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Packaging Hand Sanitizer in Tubes

  • June 14, 2020
Packaging Hand Sanitizer in Tubes

There is a ready, domestic, and continuous source of packaging that could be ideal for hand sanitizer.  Tubes.

BPI Labs considered early in our plans to develop new hand sanitizer production the need for packaging and raw materials. Both have been difficult to source, and new sources of materials are coming from new and untested locations, often globally. These sources come with new challenges, such as extended lead times, higher than average shipping costs, and unknown quality control issues.

 

Some of the customers approaching BPI Labs for hand sanitizer assume that BPI Labs have a ready source of bottles for hand sanitizer production.  While we have found some sources in China and India, we are relying more on our customers to source bottles for hand sanitizer.  There is another story entirely with tubes.

BPI Labs has also been in discussion with domestic tube suppliers regarding lead times, availability, and pricing. The encouraging news is that tube suppliers are not seeing bottlenecks in their ability to provide a continuous supply of tubes in a 6 – 8 week lead time at prices competitive with bottles. Moreover, tubes provide many advantages that bottles do not, and we can break these down into two categories: manufacturing convenience and customer utility.

Manufacturing Convenience:
  1. The first benefit has already been stated, which is the 6 – 8 week lead time for high volumes of economical packaging sourced domestically.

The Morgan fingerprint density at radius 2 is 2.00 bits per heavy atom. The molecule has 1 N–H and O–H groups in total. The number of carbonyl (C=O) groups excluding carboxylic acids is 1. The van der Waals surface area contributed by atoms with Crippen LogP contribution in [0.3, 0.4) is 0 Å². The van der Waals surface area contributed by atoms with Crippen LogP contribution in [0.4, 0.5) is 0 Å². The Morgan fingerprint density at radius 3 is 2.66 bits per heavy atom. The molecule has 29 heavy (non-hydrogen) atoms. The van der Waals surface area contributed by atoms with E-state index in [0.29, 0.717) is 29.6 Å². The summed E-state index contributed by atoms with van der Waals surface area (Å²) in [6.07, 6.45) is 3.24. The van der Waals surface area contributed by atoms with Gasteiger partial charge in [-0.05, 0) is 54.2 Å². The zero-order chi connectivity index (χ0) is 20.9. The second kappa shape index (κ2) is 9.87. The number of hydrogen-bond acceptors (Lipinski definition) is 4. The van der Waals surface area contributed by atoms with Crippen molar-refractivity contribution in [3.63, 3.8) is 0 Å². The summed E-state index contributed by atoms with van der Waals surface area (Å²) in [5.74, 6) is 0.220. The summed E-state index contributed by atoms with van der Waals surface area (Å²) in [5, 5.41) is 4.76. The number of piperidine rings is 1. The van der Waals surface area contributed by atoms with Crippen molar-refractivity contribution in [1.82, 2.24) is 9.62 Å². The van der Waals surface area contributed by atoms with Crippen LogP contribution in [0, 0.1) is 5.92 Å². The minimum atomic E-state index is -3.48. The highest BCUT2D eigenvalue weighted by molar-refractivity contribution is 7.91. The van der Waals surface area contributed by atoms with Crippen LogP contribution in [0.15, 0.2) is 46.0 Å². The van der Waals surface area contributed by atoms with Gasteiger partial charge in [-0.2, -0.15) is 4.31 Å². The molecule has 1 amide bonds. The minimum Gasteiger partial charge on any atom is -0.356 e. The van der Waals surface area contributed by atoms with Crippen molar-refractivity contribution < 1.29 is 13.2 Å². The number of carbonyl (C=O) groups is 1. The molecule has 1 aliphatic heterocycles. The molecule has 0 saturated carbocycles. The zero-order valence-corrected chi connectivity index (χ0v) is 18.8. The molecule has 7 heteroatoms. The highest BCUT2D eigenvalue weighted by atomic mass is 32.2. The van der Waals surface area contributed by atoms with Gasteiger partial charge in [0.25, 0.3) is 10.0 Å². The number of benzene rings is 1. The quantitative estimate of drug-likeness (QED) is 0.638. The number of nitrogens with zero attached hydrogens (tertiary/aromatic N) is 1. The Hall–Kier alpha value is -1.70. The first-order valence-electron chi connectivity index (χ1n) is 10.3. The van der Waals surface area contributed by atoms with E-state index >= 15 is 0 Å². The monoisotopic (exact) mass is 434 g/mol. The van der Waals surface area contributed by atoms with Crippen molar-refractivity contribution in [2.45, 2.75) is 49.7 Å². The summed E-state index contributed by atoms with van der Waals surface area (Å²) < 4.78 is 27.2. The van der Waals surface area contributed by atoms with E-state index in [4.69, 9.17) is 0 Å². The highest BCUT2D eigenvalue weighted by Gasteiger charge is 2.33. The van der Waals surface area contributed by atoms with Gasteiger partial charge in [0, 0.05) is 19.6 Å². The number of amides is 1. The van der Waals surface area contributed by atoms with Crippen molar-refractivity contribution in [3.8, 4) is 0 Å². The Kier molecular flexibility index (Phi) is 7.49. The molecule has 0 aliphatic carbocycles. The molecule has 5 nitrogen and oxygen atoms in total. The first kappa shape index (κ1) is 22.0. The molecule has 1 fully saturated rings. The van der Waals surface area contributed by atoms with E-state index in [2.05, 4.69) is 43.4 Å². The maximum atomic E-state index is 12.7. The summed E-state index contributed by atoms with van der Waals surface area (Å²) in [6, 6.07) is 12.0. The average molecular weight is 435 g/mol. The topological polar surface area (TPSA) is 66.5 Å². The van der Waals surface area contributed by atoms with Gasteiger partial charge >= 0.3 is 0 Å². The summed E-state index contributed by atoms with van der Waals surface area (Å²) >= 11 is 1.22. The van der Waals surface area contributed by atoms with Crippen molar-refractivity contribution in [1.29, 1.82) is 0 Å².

2. Caps come pre-installed on tubes, which cuts down on manufacturing costs, lead times, and reduces the logistical burden of sourcing, validating compatibility, and shipping caps.
  3. Tubes come pre-printed with labels and will not need to be applied to the container during manufacturing, which provides the same benefits as caps. Additionally, printed tubes tend to have a more consistent and appealing aesthetic.
  4. Tubes can come with safety/security seals pre-installed. These seals are applied by induction, which use heat to apply the seal to the container. It would be difficult and dangerous to apply induction seals to bottles because sanitizer has a high concentration of flammable and volatile alcohol.  We are not aware of any other seal-type that works well with hand sanitizer.
Customer Convenience:
  1. Tubes have a wide range of orifice sizes available for you to choose from, and choosing the right orifice size will help the user apply a reasonable amount of hand sanitizer every time.
  2. In hot conditions the volatile alcohol in bottles will evaporate and create pressure in the container. If the container is set on its side and then opened again, sanitizer will sometimes expel in an uncontrolled fashion and create a mess. Inflexible bottles will tend to create more pressure and more mess, but the highly flexible tube is less likely to create a large mess or a mess at all.
  3. Consumers will like how easily the tube can be squeezed, unlike a plastic bottle.
  4. Tubes may fit personal carriers, like purses and backpacks more readily than a bottle.

BPI Labs anticipates that sourcing bottles for hand sanitizer will be difficult in the coming months. However, BPI Labs will have tube production available beginning the third quarter of 2020 with a new Norden tubing machine designed to safely and rapidly produce hand sanitizer in tubes. Standby to read more about the kinds of things you can do with tubes in the coming weeks.

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